Therapeutic Journeys in Diabetes: A focus on GLP-1 drugs
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Therapeutic Journeys in Diabetes: A focus on GLP-1 drugs

The proportion of patients starting GLP or GIP-GLP treatment without prior diabetes treatment has risen substantially in recent quarters. Our analysis accords well with historical Novo Nordisk's Wegovy in '21 and Eli Lilly's Mounjaro in '22 commentary and brings the data forward to look at 1Q 2023.

We can clearly see continued strong growth in the GLP/GIP-GLP class. We can see Mounjaro supply constraints in falling patient numbers, as well as LLY's requirement for a diabetes diagnosis to qualify for co-pay assistance, in a falling percentage of use as a first treatment for diabetes.

Investors have been interested in whether Ozempic is being used off-label broadly as a weight loss treatment, or whether high-profile examples of Ozempic mentioned in the media (e.g., during the recent Academy Awards) are in reality a limited population. As Ozempic prescription growth has accelerated rather than dropped off following the re-launch of Wegovy, this would suggest that demand in the diabetic population is real, despite some potential use off-label.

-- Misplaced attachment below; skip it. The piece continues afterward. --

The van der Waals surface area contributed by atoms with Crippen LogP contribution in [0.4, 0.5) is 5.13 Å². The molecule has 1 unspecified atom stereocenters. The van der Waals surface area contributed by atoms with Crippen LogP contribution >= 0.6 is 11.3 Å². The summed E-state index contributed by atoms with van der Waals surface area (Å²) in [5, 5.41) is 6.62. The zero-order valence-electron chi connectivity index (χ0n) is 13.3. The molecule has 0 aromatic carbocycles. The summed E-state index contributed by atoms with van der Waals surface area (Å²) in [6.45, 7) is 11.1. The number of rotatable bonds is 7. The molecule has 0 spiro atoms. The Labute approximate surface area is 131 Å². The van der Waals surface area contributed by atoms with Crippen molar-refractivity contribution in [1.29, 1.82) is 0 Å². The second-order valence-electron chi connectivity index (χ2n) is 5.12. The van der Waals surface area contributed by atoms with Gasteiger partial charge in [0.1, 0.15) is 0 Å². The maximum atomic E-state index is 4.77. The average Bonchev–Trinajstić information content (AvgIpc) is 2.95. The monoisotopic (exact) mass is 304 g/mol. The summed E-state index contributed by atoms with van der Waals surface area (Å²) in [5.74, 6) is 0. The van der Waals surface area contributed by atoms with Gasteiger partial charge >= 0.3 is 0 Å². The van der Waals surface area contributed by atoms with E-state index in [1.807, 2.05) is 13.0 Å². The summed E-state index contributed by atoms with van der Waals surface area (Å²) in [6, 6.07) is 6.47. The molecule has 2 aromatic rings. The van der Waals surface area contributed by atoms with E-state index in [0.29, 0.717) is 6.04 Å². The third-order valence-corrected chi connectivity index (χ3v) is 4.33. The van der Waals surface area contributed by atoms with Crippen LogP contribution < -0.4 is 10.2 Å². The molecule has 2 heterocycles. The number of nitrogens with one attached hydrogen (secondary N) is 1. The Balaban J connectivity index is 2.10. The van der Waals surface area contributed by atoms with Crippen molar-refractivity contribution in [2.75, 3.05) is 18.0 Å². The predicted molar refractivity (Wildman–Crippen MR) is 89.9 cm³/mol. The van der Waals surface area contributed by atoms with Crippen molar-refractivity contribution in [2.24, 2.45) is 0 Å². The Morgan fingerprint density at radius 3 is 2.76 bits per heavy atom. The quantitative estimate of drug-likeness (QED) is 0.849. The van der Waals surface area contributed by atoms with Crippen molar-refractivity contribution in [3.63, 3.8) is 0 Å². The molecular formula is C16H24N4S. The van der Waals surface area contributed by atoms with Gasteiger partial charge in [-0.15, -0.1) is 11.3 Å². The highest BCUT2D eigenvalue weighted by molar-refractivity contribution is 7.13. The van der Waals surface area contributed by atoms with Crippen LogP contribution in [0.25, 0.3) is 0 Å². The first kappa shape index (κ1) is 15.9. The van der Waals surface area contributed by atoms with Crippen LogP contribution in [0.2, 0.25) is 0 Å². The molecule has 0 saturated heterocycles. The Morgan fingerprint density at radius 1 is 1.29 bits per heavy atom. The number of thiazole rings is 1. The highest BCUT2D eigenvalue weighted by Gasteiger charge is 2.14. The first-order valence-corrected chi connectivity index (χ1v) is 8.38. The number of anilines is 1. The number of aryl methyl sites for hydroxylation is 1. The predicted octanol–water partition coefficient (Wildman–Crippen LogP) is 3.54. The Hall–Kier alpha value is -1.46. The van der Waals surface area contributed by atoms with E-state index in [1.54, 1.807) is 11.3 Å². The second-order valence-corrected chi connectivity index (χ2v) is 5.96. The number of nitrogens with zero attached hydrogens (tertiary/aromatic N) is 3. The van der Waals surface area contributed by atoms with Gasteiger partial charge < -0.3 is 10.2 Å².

There are six key observations from the database:

  • The number of treatment-naïve patients who begin diabetes treatment using a GLP has continued to rise.
  • The number of patients using a GLP as their sole diabetes treatment has been rising.
  • Growth of metformin the standard starting treatment, has not slowed and we continue to see growing use of all diabetes drugs in younger cohorts.
  • We see a continued decline in treatment persistence for GLPs, in contrast to an alternate class (the SGLT2s).
  • Persistence on obesity GLPs remains significantly lower than for diabetes GLPs.
  • We see materially slower growth in database claims for GLPs over the '19-'22 period than IQVIA TRx data suggests.

Based on the database, Credit Suisse concludes that this data is consistent with increased diabetes use reflecting the 2023 ADA guidelines that focus on weight management on equal terms to blood sugar control. However, the data is also consistent with growing off-label obesity use (as evidenced by a higher percentage of first treatment, and sole agent use of GLPs, whilst the base level of metformin starts has not slowed). In addition, competition is intense. Our database shows a 5% lower growth rate of paid claims for Ozempic and 3% lower rate for Trulicity in the past 3 years than would be suggested by IQVIA TRx data. We note that Mounjaro emerged as a leading drug before supply constraints hit, and Wegovy new patient claims double that for Ozempic. Wegovy has the same active ingredient as Ozempic but is indicated for obesity.

@Jo Walton